- The ability to cope with AND manage change and uncertainty
- The ability to form AND maintain good relationships with others
- The ability to feel, express and manage a range of positive AND negative emotions
In which of these areas do you excel? And which one needs some development? Does this resonate with you?
I’m a big fan of wellbeing personal audits since all of these ‘abilities’ once brought to your conscious awareness, can be trained, and refined. Accountability helps balance the current trend of victimhood.
You probably know how important it is to get clarity about the future you are aiming your brain towards. Aiming your mind and body towards better mental health seems like time well spent, don’t you think?
With that in mind, I’ve adapted the MHF definition into an easy exercise to help you do review your own needs. I suggest you write out your answers as it has a stronger imprint on the sub-conscious mind.
- Is learning new things important for you? Is it easy? What would make it easier?
- How adaptable are you to change and uncertainty? Where in your life, would you like to grow more flexibility and how would the ‘future you’ benefit from doing this?
- Do you easily form new relationships? And how do you nurture longer term relationships? Where could you better connect with others?
- Are you comfortable with your full range of emotions? With which emotions do you need to get more comfortable? Which ones do you want more of and which ones do you need less of?
- Are you being the best you can be so that any time, any place anywhere you shine? Which aspects of your personal growth do you prioritise?
Is your ‘north star’ shining from the constellation called thrive?
Do you or does someone in your family (any age) struggle to revise in preparation for a test?
Whether it’s an academic exam or professional standards test, or some other measurement of knowledge and skill, here are a few things you should know about revision:
- Revising is not learning something new. It is the process of checking in with knowledge and information already installed inside the brain.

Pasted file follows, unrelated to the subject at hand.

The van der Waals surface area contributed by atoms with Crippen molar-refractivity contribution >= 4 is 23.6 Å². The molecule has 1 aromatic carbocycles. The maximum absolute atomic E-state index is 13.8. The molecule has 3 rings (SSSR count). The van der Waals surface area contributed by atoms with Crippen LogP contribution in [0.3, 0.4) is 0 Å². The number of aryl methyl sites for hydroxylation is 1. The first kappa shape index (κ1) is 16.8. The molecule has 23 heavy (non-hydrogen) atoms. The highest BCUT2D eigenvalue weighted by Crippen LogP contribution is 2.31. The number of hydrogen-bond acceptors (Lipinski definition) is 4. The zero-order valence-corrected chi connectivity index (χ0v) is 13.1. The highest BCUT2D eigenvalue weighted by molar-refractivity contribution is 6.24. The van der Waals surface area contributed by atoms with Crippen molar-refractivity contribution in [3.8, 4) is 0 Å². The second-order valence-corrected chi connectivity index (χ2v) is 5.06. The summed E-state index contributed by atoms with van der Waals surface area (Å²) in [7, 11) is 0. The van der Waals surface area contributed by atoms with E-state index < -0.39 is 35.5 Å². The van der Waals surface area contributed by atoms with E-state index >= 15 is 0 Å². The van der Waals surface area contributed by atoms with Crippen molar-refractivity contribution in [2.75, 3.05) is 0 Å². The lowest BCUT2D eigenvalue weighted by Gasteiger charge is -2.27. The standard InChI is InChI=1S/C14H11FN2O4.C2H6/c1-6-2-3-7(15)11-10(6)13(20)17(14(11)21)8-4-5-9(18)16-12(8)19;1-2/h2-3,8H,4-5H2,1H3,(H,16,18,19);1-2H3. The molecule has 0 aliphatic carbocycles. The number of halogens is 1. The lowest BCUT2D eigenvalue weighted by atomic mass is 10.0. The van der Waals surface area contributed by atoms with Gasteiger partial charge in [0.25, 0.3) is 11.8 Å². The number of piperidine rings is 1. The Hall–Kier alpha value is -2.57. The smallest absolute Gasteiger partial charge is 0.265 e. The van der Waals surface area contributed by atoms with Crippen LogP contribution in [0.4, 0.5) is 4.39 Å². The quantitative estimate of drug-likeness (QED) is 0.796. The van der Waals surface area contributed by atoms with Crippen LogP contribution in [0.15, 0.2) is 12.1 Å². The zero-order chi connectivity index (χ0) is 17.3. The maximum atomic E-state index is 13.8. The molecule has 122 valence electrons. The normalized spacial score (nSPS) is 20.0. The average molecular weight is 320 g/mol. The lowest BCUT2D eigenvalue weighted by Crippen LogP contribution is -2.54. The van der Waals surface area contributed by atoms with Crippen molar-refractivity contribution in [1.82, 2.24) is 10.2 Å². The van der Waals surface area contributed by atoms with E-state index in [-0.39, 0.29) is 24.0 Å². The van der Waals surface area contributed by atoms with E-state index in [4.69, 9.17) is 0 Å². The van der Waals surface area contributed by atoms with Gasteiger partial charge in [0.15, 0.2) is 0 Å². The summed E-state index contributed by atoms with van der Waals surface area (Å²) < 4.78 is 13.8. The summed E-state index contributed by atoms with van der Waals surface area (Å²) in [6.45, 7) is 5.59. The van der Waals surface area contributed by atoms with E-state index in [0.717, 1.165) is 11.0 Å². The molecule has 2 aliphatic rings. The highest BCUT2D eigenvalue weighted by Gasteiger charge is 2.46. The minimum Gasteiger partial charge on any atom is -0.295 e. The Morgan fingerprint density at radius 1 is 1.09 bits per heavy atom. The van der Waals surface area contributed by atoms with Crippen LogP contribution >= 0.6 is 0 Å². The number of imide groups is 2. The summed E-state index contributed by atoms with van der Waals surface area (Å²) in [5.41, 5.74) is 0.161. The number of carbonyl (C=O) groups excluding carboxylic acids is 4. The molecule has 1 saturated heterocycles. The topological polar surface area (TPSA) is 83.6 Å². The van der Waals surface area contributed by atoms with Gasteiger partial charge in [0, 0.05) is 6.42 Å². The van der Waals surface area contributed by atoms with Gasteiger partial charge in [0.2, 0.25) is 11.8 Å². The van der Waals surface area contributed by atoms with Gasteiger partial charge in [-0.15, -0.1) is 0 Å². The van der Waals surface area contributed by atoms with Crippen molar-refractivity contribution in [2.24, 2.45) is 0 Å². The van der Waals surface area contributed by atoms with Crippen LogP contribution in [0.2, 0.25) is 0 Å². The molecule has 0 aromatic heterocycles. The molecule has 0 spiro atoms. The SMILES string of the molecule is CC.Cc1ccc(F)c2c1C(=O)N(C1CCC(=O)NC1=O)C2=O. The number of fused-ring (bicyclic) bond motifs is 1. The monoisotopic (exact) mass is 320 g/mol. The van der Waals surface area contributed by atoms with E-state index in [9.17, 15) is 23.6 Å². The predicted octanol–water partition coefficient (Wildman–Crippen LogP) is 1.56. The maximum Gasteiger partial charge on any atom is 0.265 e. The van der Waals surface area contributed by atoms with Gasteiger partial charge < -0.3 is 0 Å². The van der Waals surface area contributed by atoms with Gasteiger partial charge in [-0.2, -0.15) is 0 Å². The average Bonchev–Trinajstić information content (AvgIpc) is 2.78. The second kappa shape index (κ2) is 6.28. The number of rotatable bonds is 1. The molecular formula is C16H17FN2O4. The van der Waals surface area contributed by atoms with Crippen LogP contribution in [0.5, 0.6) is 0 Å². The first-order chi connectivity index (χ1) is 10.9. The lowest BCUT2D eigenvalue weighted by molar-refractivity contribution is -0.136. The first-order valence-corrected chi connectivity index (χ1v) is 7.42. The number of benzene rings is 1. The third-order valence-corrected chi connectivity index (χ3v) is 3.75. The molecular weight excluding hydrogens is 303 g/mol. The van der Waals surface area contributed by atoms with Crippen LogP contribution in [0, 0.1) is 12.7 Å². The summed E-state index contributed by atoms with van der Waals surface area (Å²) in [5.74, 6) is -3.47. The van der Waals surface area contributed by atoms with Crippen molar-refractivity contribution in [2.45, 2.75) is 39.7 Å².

- By bringing information to the surface of awareness, it can be examined more closely, modified, and re-packaged for (short-term) easy recall.
- Stress states divert energy away from the brain and prepare the body to fight or flight. That massively disadvantages the brain’s ability to focus and sets up scattered attention. Strands of important information get attached to ‘unrelated’ information.
- Thrive states assist the brain’s ability to focus, embed knowledge in simple units of information that connect to other ‘related’ units of information.
- Brains quickly associate the activity of revising with associated states of brain chemistry.
- Your thoughts ‘about’ revising, can either help or hinder the quality of processes involved in revising.
- Thinking drives emotions (chemical signals) which motivate people to avoid something or move towards it. This movement generates behaviour.
Which of these statements are most true for you?
Being motivated by others is an important driver.
Self-generated desire is a powerful force.
Performance guarantees future success or failure.
Performance provides useful feedback to build upon.
The performance of others is an important benchmark.
Personal previous performance builds powerful feedback loops.
Getting clear about your personal thoughts, beliefs, and motivations will help you steer more elegant behaviours through times of revision. There are no right or wrong answers here as the world is full of examples of people who have both succeeded and failed tests and exams, yet gone on to live successful, happy, fulfilling lives.
The question on my mind is how can you help yourself or another person, learn how they are currently handling their magnificent learning machines? While making adjustments that enable greater flow towards a more desired future.